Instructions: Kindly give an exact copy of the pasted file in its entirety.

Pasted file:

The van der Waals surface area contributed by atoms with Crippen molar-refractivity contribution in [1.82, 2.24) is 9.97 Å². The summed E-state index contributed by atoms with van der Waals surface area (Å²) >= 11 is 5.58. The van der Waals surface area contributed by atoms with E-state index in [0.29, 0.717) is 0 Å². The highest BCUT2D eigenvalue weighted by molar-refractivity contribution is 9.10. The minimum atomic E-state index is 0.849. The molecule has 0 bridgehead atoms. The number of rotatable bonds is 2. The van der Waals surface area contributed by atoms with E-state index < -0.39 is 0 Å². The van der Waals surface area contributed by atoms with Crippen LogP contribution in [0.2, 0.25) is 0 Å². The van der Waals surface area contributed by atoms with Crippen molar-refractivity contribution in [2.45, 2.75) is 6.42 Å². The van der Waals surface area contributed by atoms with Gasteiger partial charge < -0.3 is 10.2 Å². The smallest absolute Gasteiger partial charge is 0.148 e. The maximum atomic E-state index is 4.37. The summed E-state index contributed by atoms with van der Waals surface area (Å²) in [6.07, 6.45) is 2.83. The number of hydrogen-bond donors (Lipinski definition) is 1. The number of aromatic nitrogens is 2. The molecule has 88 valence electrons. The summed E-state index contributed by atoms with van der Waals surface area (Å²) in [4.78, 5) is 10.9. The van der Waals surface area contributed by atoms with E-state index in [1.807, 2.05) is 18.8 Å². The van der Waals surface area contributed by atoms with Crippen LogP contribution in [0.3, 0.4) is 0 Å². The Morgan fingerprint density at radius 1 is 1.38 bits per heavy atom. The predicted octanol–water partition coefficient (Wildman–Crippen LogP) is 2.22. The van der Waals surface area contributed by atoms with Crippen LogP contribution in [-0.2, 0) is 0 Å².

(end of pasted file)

The van der Waals surface area contributed by atoms with Crippen molar-refractivity contribution in [1.82, 2.24) is 9.97 Å². The summed E-state index contributed by atoms with van der Waals surface area (Å²) >= 11 is 5.58. The van der Waals surface area contributed by atoms with E-state index in [0.29, 0.717) is 0 Å². The highest BCUT2D eigenvalue weighted by molar-refractivity contribution is 9.10. The minimum atomic E-state index is 0.849. The molecule has 0 bridgehead atoms. The number of rotatable bonds is 2. The van der Waals surface area contributed by atoms with E-state index < -0.39 is 0 Å². The van der Waals surface area contributed by atoms with Crippen LogP contribution in [0.2, 0.25) is 0 Å². The van der Waals surface area contributed by atoms with Crippen molar-refractivity contribution in [2.45, 2.75) is 6.42 Å². The van der Waals surface area contributed by atoms with Gasteiger partial charge < -0.3 is 10.2 Å². The smallest absolute Gasteiger partial charge is 0.148 e. The maximum atomic E-state index is 4.37. The summed E-state index contributed by atoms with van der Waals surface area (Å²) in [6.07, 6.45) is 2.83. The number of hydrogen-bond donors (Lipinski definition) is 1. The number of aromatic nitrogens is 2. The molecule has 88 valence electrons. The summed E-state index contributed by atoms with van der Waals surface area (Å²) in [4.78, 5) is 10.9. The van der Waals surface area contributed by atoms with E-state index in [1.807, 2.05) is 18.8 Å². The van der Waals surface area contributed by atoms with Crippen LogP contribution in [0.3, 0.4) is 0 Å². The Morgan fingerprint density at radius 1 is 1.38 bits per heavy atom. The predicted octanol–water partition coefficient (Wildman–Crippen LogP) is 2.22. The van der Waals surface area contributed by atoms with Crippen LogP contribution in [-0.2, 0) is 0 Å².